Vancouver Islanders have a long and proud history of standing up for our home. The struggle to save Clayoquot Sound captured national attention and spawned dozens of other initiatives to protect the environment and people who live here. The sublime beauty of this island has inspired thousands of everyday people to make heroic efforts in boardrooms, court rooms, classrooms and in the forests to preserve some of the most incredible natural areas anywhere in the world. As industrial forestry becomes less and less profitable, logging companies such as Western Forest Products and Timberwest are entering the real estate market to sell off parcels of our coast to become commuter subdivisions. The new battle to save Vancouver Island is a battle against reckless development.
On March 16 we had our latest in a series of actions in the campaign for a moratorium on urban sprawl. Hundreds of people participated in the Capital Regional District (CRD) phone blitz to pressure our representatives into creating a moratorium that would stop the imminent loss of farm land on the Saanich Peninsula and a 266-home subdivision from being built along 17 km of the Juan de Fuca trail. By 4 p.m., many CRD directors’ voicemail inboxes were full and several reported that their Blackberry devices were having “meltdowns.”
The threat to the iconic Juan de Fuca trail has received particular attention. This park is a provincial treasure. People from all over the world have been inspired by its breathtaking scenery. It deserves to be protected for its natural beauty alone, but this is only the tip of the iceberg. The pattern we create on the land is mirrored by the patterns that develop in our community and if we continue to allow subdivisions to sprawl onto rural areas, the strength of our economy, our food production system, our relationship with indigenous communities and our social service networks will all suffer consequences.
It’s about quality of life
Low-density settlements lend themselves to the Wal-Mart economy of centralized one-stop shopping centres. These stores out-compete small businesses and force workers to accept mostly low-wage, part-time positions at stores they have to commute to. When economic slowdowns and recessions occur these chains have a legal obligation to prioritize shareholder profits above the welfare of communities and are usually the first to lay off workers. Big box franchises are also much less likely to support local artisans and food producers, and the profits they make from selling imported merchandise disappears from the community.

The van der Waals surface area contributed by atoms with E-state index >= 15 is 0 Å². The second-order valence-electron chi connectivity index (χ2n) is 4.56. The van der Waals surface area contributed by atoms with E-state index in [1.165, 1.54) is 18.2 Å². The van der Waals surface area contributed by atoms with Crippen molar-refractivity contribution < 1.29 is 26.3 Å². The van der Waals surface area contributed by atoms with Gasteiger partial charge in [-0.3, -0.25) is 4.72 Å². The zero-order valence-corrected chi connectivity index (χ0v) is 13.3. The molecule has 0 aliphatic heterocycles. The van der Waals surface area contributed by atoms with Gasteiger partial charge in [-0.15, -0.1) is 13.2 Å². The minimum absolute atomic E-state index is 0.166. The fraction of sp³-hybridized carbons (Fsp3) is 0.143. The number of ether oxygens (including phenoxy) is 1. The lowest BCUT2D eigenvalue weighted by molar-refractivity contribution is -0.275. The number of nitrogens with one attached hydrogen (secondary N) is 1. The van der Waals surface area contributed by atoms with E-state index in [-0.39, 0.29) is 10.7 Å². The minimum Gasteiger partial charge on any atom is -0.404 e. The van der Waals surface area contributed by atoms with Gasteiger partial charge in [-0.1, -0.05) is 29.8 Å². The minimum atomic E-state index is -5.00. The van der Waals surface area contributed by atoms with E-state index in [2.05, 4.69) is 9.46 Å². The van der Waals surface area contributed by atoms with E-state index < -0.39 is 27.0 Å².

It’s about healthy, affordable local food
It is a tragic irony that Vancouver Island boasts some of the best farmland in North America, yet retail outlets import more than 90 per cent of their food products. Low-income families in the region have little choice but to buy unhealthy processed food because they can’t afford local produce. This is a direct result of rezoning agricultural land for commuter subdivisions. Real estate speculation is driving the price of farmland so high that farmers across our region are forced into setting high prices to stay in business.
It’s about Indigenous Nations
In most instances, sprawling subdivisions are being built on unsurrendered indigenous territory without adequate compensation or consultation. In settled areas, such as the Tsartlip, Tsawout, Tsycum and Paquachin territories on the Saanich Penninsula, the treaties that do exist are being completely ignored by municipal decision makers who are openly approving real estate applications on sacred sites and burial grounds.
It’s about putting an end to subsidizing urban sprawl
These sprawling residential subdivisions on indigenous land require an enormous investment in new infrastructure. Real estate speculators cite the increase in property tax revenue that new settlements create as a justification for this, but in the long run urban sprawl is a net drain on our governments’ resources. It requires new roads, emergency services, municipal water mains, sewage treatment, schools and other investments that cost the province and its municipalities billions of dollars per year. The prioritization of new services for outlying areas comes at the expense of lower income urban neighbourhoods. There is a direct link between urban sprawl and our lack of affordable housing, women’s shelters, harm reduction programs and other social services.
It’s about what we want our region to look like
The giant trees and sublime beauty of the Juan de Fuca region, as well as the rolling hills and rural character of the Saanich Peninsula are incredibly valuable to all of us. They help shape the collective identity of our communities and they give meaning and character to our home. That is why it is so important they be protected for future generations. To create a resilient home, we need to make sure we are using the environment in a way that benefits our entire population. The pattern we create on the land is mirrored by the patterns that develop in our community and this Island belongs to all of us, so we need to treat it that way.